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World first for dual-fuel ops

12th November 2015

Posted By Paul Boughton


GE’s 7HA gas turbine

GE has announced that the new 7HA.02 gas turbine to be installed at PSEG Power’s Sewaren 7 combined-cycle power plant in New Jersey, USA will be the first H-class turbine in the world capable of dual-fuel operation.

After two winters of polar vortex events, residents in the northeastern United States depend on reliable energy to keep homes, schools, businesses, hospitals and other facilities warm. Concurrently, there’s a continued demand for cleaner, more cost-effective energy. To help meet expectations, PSEG Power, a subsidiary of Public Service Enterprise Group, has ordered GE’s 7HA.02 gas turbine and associated equipment for its new Sewaren 7 combined-cycle power plant in New Jersey. The facility is expected to generate 540 MW, the equivalent power needed to supply more than 500,000 homes.

“Our new Sewaren 7 plant and the 7HA.02 gas turbine will help provide the market with more reliable and cleaner power at a lower cost of generation while also supporting the local economy with employment opportunities and tax revenues,” says Rich Lopriore, president of PSEG Fossil, the business that operates PSEG Power's portfolio of natural gas, coal, and oil-fired electric generating units.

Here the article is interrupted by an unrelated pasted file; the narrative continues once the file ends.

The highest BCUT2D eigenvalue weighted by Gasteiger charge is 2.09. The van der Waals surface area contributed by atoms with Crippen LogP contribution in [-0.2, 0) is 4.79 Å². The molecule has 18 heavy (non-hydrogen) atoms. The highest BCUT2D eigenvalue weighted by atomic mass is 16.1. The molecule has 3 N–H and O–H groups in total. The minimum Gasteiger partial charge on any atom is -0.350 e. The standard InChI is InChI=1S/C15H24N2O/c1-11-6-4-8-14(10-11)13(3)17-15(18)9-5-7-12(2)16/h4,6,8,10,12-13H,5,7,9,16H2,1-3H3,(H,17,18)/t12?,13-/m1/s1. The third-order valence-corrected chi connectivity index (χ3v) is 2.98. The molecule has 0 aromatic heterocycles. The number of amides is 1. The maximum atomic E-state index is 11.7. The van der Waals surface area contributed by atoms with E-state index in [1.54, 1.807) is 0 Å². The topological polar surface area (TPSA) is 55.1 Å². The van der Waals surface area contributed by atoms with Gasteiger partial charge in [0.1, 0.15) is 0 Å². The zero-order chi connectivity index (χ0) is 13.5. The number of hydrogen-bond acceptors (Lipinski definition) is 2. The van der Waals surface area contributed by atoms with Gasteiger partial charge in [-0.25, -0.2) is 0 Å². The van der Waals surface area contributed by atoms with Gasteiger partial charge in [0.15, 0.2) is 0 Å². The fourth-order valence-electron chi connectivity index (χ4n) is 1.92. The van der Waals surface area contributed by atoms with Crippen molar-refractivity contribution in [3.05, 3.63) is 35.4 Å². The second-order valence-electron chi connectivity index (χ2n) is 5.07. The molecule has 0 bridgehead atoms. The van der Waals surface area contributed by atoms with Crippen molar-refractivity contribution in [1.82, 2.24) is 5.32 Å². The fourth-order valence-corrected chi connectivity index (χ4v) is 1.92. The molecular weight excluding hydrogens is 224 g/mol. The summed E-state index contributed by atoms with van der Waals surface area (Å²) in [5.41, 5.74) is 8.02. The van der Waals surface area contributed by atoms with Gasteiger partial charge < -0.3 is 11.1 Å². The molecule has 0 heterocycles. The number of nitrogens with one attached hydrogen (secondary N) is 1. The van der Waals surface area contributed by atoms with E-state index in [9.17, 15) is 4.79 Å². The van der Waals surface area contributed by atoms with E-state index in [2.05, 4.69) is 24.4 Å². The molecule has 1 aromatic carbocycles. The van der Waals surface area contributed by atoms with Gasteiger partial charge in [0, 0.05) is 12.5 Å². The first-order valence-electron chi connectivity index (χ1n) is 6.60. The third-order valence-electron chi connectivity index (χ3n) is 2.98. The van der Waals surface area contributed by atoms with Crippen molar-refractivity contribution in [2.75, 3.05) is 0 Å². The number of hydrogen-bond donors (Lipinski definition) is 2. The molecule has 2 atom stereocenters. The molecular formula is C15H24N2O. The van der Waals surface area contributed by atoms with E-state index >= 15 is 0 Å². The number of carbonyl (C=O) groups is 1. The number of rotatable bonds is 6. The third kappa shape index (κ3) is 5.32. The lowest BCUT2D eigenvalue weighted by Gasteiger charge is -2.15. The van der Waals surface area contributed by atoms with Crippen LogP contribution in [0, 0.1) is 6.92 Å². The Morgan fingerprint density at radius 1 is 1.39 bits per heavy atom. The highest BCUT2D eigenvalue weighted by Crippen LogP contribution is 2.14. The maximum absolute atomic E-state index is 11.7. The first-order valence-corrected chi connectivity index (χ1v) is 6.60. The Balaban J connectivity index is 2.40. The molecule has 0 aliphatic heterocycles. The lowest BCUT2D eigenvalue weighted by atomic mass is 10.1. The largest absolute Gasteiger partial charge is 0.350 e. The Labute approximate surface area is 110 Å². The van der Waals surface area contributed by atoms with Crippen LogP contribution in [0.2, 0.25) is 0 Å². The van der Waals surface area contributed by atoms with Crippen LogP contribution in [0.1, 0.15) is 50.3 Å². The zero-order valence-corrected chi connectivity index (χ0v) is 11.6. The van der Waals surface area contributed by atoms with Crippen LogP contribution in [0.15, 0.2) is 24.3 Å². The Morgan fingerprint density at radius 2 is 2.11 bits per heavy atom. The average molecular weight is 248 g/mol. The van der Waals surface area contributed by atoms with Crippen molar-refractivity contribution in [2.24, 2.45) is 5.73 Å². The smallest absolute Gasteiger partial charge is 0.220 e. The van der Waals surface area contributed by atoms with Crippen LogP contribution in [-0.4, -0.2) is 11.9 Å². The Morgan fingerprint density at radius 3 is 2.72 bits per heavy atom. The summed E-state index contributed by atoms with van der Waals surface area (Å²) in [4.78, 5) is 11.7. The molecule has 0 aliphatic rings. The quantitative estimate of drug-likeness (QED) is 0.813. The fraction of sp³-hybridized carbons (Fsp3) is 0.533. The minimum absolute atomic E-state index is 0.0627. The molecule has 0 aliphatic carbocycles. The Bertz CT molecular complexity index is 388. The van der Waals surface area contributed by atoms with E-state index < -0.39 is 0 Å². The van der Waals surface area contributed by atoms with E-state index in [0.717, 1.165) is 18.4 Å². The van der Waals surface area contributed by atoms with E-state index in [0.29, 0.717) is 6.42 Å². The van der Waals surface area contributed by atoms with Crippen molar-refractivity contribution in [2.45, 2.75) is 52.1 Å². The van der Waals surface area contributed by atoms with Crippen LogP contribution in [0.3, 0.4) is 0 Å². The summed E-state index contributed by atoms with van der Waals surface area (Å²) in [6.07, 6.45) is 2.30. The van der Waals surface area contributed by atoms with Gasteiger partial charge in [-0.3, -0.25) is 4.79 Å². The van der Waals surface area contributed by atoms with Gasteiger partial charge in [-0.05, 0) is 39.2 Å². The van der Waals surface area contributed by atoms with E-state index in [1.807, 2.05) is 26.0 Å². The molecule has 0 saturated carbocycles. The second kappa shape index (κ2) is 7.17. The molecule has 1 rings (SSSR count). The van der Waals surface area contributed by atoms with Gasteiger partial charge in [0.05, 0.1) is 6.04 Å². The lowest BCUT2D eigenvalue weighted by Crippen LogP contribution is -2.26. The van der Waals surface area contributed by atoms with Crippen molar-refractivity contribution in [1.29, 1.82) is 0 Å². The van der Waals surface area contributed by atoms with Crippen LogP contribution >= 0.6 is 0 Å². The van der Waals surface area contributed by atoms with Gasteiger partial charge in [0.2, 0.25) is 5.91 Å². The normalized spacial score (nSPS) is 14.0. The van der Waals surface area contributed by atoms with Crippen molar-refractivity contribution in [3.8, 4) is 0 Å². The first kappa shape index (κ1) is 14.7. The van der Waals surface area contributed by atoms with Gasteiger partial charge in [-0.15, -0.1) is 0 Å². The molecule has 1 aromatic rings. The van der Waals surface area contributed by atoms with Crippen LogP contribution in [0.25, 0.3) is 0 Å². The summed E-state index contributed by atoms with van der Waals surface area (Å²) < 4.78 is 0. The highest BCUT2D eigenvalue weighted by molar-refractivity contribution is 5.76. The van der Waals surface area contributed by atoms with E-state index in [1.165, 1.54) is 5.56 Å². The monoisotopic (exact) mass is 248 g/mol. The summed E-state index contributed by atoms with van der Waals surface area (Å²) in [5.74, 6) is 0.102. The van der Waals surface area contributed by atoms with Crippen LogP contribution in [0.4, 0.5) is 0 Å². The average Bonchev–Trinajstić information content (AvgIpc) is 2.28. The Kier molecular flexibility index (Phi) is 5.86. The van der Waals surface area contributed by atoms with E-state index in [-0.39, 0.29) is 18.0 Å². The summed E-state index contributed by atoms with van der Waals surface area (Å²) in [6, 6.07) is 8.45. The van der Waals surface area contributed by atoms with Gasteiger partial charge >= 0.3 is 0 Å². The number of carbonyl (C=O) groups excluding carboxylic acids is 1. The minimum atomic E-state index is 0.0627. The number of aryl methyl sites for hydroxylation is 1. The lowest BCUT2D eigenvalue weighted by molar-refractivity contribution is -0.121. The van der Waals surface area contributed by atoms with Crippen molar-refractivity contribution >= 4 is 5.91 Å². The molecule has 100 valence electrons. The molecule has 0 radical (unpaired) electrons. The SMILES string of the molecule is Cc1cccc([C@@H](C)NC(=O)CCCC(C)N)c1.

GE’s 7HA.02 will replace four steam turbines in operation for nearly 70 years. The new plant will be able to produce the same amount of power from half the amount of fuel compared to the existing plant.

During the polar vortex in the last two winters, nearly a quarter of PJM installed capacity was unavailable due to natural gas constraints. To help provide flexible power when it’s needed, Sewaren 7 will feature the first dual-fuel 7HA.02 that will primarily run on natural gas, but also will be able to operate on ultra-low-sulphur distillate as a backup fuel when natural gas is curtailed for residential use or is otherwise unavailable.

HA technology will help lower the CO2 emission rate to almost half that of typical gas boilers and below the federal government’s final year 2030 Clean Power Plan target for New Jersey. In addition, the unit’s ability to provide faster, more-efficient startups, as compared to previous technology, can help improve PSEG’s competitive position as a power supplier on the regional grid.









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